This chapter begins with a short poem that suggests one day an elephant will get sick of his bondage (as in slavery, not as in Fifty Shades of Grey) and break free like Ariana Grande to revisit his family.
From there we jump into the story of Kala Nag, an elephant, even though his name means "Black Snake."
He works on a timber hauling crew, and we're told that "elephants are very strictly preserved by the Indian government" (11.2). By "preserved" they mean, hunted, captured, and trained to do work. Just to be clear.
Kala Nag's human driver is Big Toomai, and Big Toomai has a son named, what else, Little Toomai.
Big Toomai likes to think that Kala Nag fears nothing except him. Yes, that's just what the big elephant wants him to think.
Not that Kala Nag is dangerous, he just has no desire to hurt Big or Little Toomai.
Toomai often makes himself useful. Once, he scrambles down between the elephants and tosses a dropped rope up to the driver who lost it, then Kala Nag picks the boy up and puts him back in his seat atop his back.
You'd think Big Toomai would be happy his son is making himself useful, but he doesn't want him to be too useful.
If Little Toomai is too useful, the white hunter Petersen Sahib might take him away to hunt with his crew.
When Petersen Sahib shows up in camp, he wants to speak to the Toomais, Big and Little.
Big Toomai does his best to make his own son seem like a big loser, saying, "he is a very bad boy, and he will end in a jail" (11.30).
Petersen Sahib has his doubts, though, and he gives Little Toomai some money to spend on candy.
He says that Little Toomai may one day become a strong hunter, but until then "Keddahs are not good for children to play in" (11.30).
He tells him he can go into the Keddahs "when thou hast seen the elephants dance" (11.32), which is the elephant hunter's way of saying when pigs fly.
They continue their march to a nearby camp and chain the elephants up for the night.
Little Toomai uses his candy money to buy a little tom-tom, which is a drum. (You can't eat that, Little Toomai.)
He sings the elephants a lullaby, and they "began to lie down one after another" (11.49) Seems like a perfect time for some elephant tipping…
In the middle of the night, Kala Nag somehow breaks his bonds quietly and sneaks away into the jungle. Who knew an elephant could sneak?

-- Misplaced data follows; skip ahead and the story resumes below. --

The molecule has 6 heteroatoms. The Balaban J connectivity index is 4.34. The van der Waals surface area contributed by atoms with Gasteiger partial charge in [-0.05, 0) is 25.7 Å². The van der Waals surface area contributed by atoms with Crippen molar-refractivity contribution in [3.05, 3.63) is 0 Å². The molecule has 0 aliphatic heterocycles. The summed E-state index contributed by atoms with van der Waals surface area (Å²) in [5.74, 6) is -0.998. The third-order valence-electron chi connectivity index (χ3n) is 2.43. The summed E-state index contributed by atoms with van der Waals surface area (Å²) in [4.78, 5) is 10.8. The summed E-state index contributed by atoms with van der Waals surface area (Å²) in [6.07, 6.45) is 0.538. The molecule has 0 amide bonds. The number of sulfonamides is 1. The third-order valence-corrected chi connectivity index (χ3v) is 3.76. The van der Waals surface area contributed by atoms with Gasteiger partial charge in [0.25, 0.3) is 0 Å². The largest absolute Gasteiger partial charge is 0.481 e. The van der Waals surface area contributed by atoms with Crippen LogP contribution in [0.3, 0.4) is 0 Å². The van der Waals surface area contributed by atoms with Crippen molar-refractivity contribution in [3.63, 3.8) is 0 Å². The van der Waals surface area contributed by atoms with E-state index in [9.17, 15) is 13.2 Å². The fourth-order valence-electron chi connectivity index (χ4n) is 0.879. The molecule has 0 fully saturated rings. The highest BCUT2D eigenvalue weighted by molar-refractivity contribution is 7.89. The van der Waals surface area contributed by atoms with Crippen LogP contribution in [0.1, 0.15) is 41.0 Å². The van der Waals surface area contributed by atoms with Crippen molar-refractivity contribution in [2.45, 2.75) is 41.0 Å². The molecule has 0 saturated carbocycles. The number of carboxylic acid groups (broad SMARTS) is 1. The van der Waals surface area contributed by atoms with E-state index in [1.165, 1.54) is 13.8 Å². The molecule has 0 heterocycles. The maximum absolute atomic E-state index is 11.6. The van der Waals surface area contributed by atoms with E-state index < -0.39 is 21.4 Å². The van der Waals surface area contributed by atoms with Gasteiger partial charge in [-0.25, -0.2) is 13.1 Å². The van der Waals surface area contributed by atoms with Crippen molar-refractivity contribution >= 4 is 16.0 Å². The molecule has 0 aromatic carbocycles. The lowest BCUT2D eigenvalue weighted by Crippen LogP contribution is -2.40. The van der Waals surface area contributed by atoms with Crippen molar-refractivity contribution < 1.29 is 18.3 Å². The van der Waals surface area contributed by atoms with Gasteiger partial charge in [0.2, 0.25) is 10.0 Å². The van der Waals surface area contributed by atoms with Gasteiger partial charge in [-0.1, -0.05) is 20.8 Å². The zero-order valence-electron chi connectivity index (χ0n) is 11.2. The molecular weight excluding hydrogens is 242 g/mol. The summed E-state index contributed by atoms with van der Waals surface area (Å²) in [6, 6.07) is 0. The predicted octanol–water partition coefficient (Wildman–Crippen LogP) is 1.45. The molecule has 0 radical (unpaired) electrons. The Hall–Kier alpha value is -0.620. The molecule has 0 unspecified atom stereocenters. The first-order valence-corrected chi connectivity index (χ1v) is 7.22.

Little Toomai sees this happen, and calls out "Kala Nag! Kala Nag! Take me with you, O Kala Nag!" (11.51)…
And the elephant does. He scoops up Little Toomai and puts him on his neck, and together, they slink away into the jungle.
Kala Nag reaches the edge of a valley and goes charging down the slope, Little Toomai clinging as hard as he can to his back.
At the bottom is a clearing that's been trampled flat.
There are some elephants there in the moonlight, "their shadows were inky-black" (11.59), like an iPod commercial.
Other elephants show up, even Petersen Sahib's elephant, and they all chat with each other like they're at some sort of elephant ice cream social, minus the ice cream.
Finally, an elephant trumpets loudly, and the elephant dance begins.
Elephants rise up on their hind legs, and then stamp their forelegs into the ground.
This lasts for two hours until morning breaks, and the only elephants left are Kala Nag, Pudmini (Petersen Sahib's mount), and one other.
Little Toomai tells Kala Nag that they should go to Petersen Sahib's camp, because it's closer.
At camp, Little Toomai tells them that he saw the elephant-dance.
Of course, the adults don't believe him, but Little Toomai says he can show them the clearing.
He leads the hunters there, and they're amazed to see something they've never seen before—and a kid took them there. Who knew kids knew anything? Huh.
They throw a party that night, celebrating Little Toomai's discovery. They rename him "Toomai of the Elephants" (11.80) and tell him he'll be going places someday. (Going places his elephant goes, of course.)
Even the elephants break out into a twenty-one gun, er, trunk salute for Toomai, "who had seen what never man had seen before" (11.82).